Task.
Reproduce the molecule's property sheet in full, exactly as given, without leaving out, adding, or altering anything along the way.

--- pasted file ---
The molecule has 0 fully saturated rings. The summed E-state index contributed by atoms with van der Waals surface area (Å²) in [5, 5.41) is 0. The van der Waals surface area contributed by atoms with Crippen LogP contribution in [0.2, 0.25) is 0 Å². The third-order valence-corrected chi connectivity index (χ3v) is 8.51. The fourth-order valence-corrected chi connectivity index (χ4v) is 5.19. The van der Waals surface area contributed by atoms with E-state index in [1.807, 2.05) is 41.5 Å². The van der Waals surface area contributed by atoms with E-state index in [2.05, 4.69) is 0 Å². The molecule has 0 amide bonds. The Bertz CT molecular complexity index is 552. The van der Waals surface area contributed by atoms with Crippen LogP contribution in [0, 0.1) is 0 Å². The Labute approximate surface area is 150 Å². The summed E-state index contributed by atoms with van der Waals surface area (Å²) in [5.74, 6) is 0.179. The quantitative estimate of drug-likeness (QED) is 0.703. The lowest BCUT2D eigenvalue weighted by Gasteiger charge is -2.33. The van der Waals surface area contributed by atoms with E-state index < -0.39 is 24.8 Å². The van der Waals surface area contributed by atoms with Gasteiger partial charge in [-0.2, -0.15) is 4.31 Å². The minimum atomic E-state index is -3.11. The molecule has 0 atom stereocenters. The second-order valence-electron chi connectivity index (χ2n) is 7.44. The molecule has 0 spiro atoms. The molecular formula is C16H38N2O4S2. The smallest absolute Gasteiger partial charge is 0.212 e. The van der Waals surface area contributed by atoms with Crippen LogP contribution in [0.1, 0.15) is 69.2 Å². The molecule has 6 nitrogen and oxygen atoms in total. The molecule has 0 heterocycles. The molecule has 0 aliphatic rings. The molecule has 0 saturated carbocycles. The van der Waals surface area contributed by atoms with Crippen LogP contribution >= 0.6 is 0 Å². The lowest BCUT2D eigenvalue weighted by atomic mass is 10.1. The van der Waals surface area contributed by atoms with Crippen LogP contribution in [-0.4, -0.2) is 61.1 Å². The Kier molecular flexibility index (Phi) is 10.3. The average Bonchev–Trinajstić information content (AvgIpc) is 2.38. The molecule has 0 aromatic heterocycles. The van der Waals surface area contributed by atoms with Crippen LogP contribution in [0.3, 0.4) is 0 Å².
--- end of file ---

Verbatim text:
The molecule has 0 fully saturated rings. The summed E-state index contributed by atoms with van der Waals surface area (Å²) in [5, 5.41) is 0. The van der Waals surface area contributed by atoms with Crippen LogP contribution in [0.2, 0.25) is 0 Å². The third-order valence-corrected chi connectivity index (χ3v) is 8.51. The fourth-order valence-corrected chi connectivity index (χ4v) is 5.19. The van der Waals surface area contributed by atoms with E-state index in [1.807, 2.05) is 41.5 Å². The van der Waals surface area contributed by atoms with E-state index in [2.05, 4.69) is 0 Å². The molecule has 0 amide bonds. The Bertz CT molecular complexity index is 552. The van der Waals surface area contributed by atoms with Crippen LogP contribution in [0, 0.1) is 0 Å². The Labute approximate surface area is 150 Å². The summed E-state index contributed by atoms with van der Waals surface area (Å²) in [5.74, 6) is 0.179. The quantitative estimate of drug-likeness (QED) is 0.703. The lowest BCUT2D eigenvalue weighted by Gasteiger charge is -2.33. The van der Waals surface area contributed by atoms with E-state index < -0.39 is 24.8 Å². The van der Waals surface area contributed by atoms with Gasteiger partial charge in [-0.2, -0.15) is 4.31 Å². The minimum atomic E-state index is -3.11. The molecule has 0 atom stereocenters. The second-order valence-electron chi connectivity index (χ2n) is 7.44. The molecule has 0 spiro atoms. The molecular formula is C16H38N2O4S2. The smallest absolute Gasteiger partial charge is 0.212 e. The van der Waals surface area contributed by atoms with Crippen LogP contribution in [0.1, 0.15) is 69.2 Å². The molecule has 6 nitrogen and oxygen atoms in total. The molecule has 0 heterocycles. The molecule has 0 aliphatic rings. The molecule has 0 saturated carbocycles. The van der Waals surface area contributed by atoms with Crippen LogP contribution >= 0.6 is 0 Å². The lowest BCUT2D eigenvalue weighted by atomic mass is 10.1. The van der Waals surface area contributed by atoms with Crippen LogP contribution in [-0.4, -0.2) is 61.1 Å². The Kier molecular flexibility index (Phi) is 10.3. The average Bonchev–Trinajstić information content (AvgIpc) is 2.38. The molecule has 0 aromatic heterocycles. The van der Waals surface area contributed by atoms with Crippen LogP contribution in [0.3, 0.4) is 0 Å².